Big Joe Turner - Boss of the Blues
- Atlantic - 1956
October 22, 1998
For a few glorious years in the early 50's, jazz, blues, R&B, and rock & roll were pretty much the same damn thing, and Big Joe Turner was in charge of them all. Hollering out the blues with a warm, enveloping passion, moaning through slow-burning jazz ballads or lung-busting the immortal "Shake, Rattle and Roll" (an Official Entry for first rock & roll song ever recorded), Turner's career spanned over four decades and his popularity crossed all genre boundaries.
It's easy to see why, too - at 6'2", 250 pounds, Turner was a huge presence on stage, and that comes through on record. From the moment he opens his mouth, you know you are in the presence of Authority. In the days before amplification you had to have a massive voice to reach the crowd, and his huge, broad, round baritone cuts through the band like a scythe.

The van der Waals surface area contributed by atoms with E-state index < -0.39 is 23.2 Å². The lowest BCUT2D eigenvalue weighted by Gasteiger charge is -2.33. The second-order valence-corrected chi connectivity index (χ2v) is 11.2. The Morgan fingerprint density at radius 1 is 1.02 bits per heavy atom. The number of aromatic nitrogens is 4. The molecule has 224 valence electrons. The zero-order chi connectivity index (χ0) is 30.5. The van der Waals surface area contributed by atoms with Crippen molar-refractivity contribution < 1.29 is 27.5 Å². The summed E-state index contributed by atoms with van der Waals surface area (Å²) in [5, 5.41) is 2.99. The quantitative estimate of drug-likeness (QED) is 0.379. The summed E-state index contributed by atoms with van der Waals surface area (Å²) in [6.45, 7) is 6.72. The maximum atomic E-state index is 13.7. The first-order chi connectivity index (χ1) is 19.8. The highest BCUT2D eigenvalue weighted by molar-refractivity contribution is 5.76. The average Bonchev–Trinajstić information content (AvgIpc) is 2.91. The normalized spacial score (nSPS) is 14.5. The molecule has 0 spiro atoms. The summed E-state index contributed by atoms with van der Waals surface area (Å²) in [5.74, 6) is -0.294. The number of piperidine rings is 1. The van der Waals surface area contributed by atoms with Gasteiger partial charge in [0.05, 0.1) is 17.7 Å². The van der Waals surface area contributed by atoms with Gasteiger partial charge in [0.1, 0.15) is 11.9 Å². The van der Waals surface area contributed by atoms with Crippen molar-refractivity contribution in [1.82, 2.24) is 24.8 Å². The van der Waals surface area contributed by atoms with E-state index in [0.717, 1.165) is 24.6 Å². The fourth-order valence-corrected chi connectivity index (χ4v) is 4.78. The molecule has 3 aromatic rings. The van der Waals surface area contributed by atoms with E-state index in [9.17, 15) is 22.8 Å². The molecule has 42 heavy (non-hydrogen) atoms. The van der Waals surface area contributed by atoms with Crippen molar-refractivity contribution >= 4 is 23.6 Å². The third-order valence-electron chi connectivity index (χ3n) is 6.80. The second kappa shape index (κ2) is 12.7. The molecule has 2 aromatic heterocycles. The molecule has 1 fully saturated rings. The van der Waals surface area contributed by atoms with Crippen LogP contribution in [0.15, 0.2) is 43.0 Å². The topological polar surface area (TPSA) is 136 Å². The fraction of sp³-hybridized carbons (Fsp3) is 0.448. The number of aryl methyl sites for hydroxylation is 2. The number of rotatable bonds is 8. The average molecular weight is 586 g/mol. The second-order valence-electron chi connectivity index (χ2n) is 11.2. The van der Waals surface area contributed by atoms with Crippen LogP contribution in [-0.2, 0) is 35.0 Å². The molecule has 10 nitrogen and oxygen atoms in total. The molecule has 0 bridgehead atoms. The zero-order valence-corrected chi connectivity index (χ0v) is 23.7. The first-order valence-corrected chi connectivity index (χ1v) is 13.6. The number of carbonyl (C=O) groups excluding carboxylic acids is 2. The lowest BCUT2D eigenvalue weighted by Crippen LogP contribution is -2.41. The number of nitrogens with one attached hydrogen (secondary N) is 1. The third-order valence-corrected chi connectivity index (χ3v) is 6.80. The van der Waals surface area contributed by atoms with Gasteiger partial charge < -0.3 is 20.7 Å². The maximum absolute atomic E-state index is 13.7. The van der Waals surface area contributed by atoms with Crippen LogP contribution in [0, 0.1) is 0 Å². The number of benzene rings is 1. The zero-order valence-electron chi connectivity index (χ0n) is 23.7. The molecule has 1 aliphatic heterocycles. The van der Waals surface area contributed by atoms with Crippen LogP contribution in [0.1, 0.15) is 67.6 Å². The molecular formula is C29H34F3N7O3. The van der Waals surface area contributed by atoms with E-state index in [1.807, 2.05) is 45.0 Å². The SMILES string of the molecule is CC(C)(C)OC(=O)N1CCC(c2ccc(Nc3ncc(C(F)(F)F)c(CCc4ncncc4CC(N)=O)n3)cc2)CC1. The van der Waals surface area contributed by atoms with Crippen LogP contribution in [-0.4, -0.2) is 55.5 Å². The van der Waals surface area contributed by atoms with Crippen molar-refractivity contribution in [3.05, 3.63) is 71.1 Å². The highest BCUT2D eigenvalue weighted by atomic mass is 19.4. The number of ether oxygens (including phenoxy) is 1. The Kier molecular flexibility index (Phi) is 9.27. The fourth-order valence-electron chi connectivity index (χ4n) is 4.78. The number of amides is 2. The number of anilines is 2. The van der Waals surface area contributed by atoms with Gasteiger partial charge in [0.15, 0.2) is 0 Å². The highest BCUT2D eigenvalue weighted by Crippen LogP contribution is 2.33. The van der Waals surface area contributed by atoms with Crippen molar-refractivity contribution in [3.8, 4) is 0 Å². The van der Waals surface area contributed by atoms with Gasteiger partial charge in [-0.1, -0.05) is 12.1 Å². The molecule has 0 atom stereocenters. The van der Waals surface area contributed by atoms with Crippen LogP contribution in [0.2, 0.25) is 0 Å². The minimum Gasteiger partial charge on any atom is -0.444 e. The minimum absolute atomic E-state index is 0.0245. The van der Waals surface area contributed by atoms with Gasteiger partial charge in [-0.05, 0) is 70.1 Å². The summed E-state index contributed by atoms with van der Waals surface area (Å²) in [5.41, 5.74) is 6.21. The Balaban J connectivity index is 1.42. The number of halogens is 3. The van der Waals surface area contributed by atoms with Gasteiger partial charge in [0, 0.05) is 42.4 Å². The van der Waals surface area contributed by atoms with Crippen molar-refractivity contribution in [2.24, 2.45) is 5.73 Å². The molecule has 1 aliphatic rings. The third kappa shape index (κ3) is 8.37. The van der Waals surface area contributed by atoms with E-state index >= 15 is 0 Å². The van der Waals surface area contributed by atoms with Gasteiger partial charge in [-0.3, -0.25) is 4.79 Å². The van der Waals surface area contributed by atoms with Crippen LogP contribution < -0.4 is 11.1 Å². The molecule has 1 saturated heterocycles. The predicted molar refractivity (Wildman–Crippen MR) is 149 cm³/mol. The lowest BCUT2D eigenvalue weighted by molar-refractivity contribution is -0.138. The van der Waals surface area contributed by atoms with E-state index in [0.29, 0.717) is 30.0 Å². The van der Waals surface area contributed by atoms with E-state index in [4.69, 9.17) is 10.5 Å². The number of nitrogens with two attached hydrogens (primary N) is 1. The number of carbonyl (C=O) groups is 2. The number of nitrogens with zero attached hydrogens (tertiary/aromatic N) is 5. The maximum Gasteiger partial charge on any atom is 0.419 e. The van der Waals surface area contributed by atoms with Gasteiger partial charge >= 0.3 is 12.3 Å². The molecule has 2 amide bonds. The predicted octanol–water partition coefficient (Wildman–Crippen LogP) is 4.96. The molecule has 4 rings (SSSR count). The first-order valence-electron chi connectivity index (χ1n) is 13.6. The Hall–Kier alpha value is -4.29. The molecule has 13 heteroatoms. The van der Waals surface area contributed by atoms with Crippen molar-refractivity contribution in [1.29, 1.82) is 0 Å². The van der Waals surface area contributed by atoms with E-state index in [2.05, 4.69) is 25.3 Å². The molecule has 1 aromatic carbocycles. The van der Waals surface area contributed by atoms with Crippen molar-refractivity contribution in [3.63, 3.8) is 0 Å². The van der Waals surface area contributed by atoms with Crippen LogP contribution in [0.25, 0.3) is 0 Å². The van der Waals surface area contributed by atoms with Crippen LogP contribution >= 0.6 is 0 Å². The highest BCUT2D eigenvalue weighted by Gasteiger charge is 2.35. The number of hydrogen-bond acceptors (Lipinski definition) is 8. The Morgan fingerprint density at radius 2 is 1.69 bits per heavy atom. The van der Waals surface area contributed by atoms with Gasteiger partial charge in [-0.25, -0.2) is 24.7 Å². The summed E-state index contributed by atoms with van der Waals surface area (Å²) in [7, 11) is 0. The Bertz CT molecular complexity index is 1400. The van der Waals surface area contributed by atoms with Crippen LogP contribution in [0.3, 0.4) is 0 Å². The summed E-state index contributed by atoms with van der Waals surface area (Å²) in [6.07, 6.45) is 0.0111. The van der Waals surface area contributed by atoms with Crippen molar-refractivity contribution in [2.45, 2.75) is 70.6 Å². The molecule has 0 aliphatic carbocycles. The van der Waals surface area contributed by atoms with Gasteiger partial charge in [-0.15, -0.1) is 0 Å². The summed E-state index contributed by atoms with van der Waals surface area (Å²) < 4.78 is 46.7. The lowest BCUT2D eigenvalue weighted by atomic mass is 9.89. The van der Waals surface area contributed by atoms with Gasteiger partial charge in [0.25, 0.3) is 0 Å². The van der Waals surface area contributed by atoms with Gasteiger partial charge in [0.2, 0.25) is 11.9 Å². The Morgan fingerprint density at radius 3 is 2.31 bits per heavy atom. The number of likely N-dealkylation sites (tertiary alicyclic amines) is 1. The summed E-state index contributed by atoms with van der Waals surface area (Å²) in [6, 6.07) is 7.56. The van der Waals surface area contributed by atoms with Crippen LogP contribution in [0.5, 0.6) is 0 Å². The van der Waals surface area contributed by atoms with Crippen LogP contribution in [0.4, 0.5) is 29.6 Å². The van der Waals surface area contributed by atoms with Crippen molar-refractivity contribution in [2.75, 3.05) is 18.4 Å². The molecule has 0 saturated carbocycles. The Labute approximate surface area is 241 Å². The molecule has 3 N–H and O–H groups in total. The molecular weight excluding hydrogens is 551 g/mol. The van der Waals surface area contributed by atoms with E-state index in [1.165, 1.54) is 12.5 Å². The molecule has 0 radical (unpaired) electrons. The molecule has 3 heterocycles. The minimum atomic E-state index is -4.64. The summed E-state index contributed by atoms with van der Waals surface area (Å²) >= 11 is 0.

His band is a seasoned slayer, too - the pinnacle of the Kansas City sound, equal parts late-night smoky jazz and lowdown blues, with piercing trumpet, twin sax attack and moaning trombone that echoes Turner's swooping dynamics. The rock steady swing of the drummer and penetrating stand-up bass are a granite-hard foundation, but the high point is Pete Johnson's boogie-woogie stride piano, which puts some serious ivory flame underneath that backbeat. Johnson played under jazz giants Art Tatum and Errol Garner, which gives his style a sophistication unlike most jump bluesmen, but by no means dilutes that house party rhythm on "Roll 'em Pete".
The album is choked with classics like the sly update of "St. Louis Blues", the fiery blowing on "Low Down Dog", and Turner's randy vamping on "I Want A Little Girl". What kind of man has a personality big enough to lay the foundation for both R&B and rock & roll while commanding the blues with the power of Howlin' Wolf and the interpretive skill of Muddy Waters? Here's your chance to find out.
- Jared O'Connor